Fox News is still dealing with the fallout of “parting ways” with top-rated host Tucker Carlson. But some fans are praising “The Five” co-host Greg Gutfeld as the “last trustworthy person” on Fox News after he went viral for ripping liberals for trying to cancel country music star Jason Aldean.

During a segment on “The Five,” the discussion centered around his hit song, “Try That In A Small Town,” which was actually released in May but has recently garnered attention — and criticism — from the left because of its use of footage of the 2020 riots.

The song contains lyrics describing instances of behaviors by rioters and protesters, such as burning a U.S. flag, screaming at police officers, and spitting on them, among other violent acts — all backed up by actual footage in the video. The song then goes on to warn others not to try such behavior in small towns, implying that residents who live there would not put up with it.

Aldean, who is unabashedly conservative, has responded to the criticism by explaining that nothing in the video is meant as an attack on anyone or any group in particular, but rather the behaviors of certain individuals during that riotous period.

Below is a transcript of the discussion on “The Five”:

WATTERS: “Like, a pro-crime hip-hop song, not canceled. But an anti-crime country song, canceled, judge.”
PIRRO: “Well, yeah, you have these rap songs like ‘F you-know-the-rest-of-it Donald Trump’ or — you get some of these rap songs where they actually talk about rape, they talk about killing cops, that stuff is never censored. Okay, but CMT, for them to do this, don’t they know who their audiences? Don’t don’t they know who buys Jason Aldean’s records? I mean, what is wrong with them? And the whole idea of the First Amendment and freedom of speech, I mean, the hip-hop rap artists get to say whatever they want, but you get a conservative there who literally has documentation of what is happening in America, of the truth, of the facts, and he is not trying to portray them in any way other than how they are, and he gets canceled, or the song is pulled. I’m going to buy a bunch of those songs.”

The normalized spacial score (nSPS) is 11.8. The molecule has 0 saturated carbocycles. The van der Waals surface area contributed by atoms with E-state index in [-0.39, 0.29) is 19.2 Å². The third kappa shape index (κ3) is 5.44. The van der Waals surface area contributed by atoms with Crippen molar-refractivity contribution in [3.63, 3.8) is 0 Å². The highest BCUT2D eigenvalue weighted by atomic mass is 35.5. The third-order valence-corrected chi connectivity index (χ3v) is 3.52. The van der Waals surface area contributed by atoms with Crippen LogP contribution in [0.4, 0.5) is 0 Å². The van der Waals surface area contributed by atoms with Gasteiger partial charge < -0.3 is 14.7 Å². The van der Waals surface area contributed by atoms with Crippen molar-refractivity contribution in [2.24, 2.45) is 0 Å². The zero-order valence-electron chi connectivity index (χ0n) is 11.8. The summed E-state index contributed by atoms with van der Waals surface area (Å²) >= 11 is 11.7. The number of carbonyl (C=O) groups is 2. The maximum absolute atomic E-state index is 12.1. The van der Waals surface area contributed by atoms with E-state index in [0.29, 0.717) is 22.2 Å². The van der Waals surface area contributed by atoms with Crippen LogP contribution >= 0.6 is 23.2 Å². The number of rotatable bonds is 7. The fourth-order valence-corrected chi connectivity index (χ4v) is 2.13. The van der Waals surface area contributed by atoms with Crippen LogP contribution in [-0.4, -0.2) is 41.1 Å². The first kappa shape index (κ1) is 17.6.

WATTERS: “Good. And usually the left, Jessica, embraces free expression, art. How many times have we heard, ‘Oh, it’s art, you can’t censor art?’”

TARLOV: “Yeah, I didn’t think it deserved to be pulled. I think you can have a conversation about it because it’s not just saying, you know, this doesn’t happen in small towns, it’s saying, ‘If it did happen in a small town, we’ve all got guns and we are going to take matters into our own hands,’ which is vigilantism — “

GUTFELD: “No, it’s a good message. It stops it.”

TARLOV: “Your good message is my vigilantism. I would also say that I do think it’s a strange choice to perform this in front of a courthouse where a boy was lynched, an 18-year-old was lynched in 1927.”

GUTFELD: “You think he knows that?”

TARLOV: “I hope that he does. If he doesn’t have food enough advance people — “

WATTERS: “There are so many music videos and so many films in front of that exact location. No one said anything.”

PIRRO: “Don’t you think he is trying to show that there hasn’t been that much progress and that, you know, Black Lives Matter is violating the law themselves at this point, rioting and burning — “

TARLOV: “I’m just saying, I imagine that there are available courthouses where an 18-year-old boy wasn’t lynched. Again, I said I didn’t think it should be taken down, I think you should have these conversations. I think what Sheryl Crow is contributing to this, talking about the fact that she actually grew up in a much smaller town than Jason Aldean did, and finds this to be offensive and promoting the use of guns.”

PIRRO: “That’s great.”

GUTFELD: “So brave. So brave, Sheryl Crow.”

TARLOV: “Now you hate Sheryl — everyone loves Sheryl Crow.

PIRRO: “You know what? She doesn’t set the standard, the American people do.”

TARLOV: “Fine. Buy his record, enjoy it.”

WATTERS: “Fine! And you are right, it is fine. Is that it? Thank you.”

TARLOV: “Yeah. That’s it.”

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